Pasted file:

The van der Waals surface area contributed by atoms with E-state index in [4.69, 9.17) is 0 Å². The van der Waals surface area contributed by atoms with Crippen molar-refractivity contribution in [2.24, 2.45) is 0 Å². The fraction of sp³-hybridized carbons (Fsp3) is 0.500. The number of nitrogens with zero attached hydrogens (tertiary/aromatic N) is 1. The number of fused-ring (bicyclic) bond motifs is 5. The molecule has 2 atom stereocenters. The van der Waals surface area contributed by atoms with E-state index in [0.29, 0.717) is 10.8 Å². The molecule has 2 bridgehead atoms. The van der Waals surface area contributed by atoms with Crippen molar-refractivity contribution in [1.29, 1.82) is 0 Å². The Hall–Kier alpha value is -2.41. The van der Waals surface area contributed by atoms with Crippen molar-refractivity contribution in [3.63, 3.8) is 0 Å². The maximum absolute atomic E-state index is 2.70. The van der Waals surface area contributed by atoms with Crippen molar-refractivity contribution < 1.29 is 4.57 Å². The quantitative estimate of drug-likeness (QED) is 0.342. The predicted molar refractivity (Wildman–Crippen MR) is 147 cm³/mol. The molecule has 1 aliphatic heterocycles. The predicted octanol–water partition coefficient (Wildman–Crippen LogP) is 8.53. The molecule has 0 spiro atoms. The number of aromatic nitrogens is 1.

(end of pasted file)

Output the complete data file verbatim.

The van der Waals surface area contributed by atoms with E-state index in [4.69, 9.17) is 0 Å². The van der Waals surface area contributed by atoms with Crippen molar-refractivity contribution in [2.24, 2.45) is 0 Å². The fraction of sp³-hybridized carbons (Fsp3) is 0.500. The number of nitrogens with zero attached hydrogens (tertiary/aromatic N) is 1. The number of fused-ring (bicyclic) bond motifs is 5. The molecule has 2 atom stereocenters. The van der Waals surface area contributed by atoms with E-state index in [0.29, 0.717) is 10.8 Å². The molecule has 2 bridgehead atoms. The van der Waals surface area contributed by atoms with Crippen molar-refractivity contribution in [1.29, 1.82) is 0 Å². The Hall–Kier alpha value is -2.41. The van der Waals surface area contributed by atoms with Crippen molar-refractivity contribution in [3.63, 3.8) is 0 Å². The maximum absolute atomic E-state index is 2.70. The van der Waals surface area contributed by atoms with Crippen molar-refractivity contribution < 1.29 is 4.57 Å². The quantitative estimate of drug-likeness (QED) is 0.342. The predicted molar refractivity (Wildman–Crippen MR) is 147 cm³/mol. The molecule has 1 aliphatic heterocycles. The predicted octanol–water partition coefficient (Wildman–Crippen LogP) is 8.53. The molecule has 0 spiro atoms. The number of aromatic nitrogens is 1.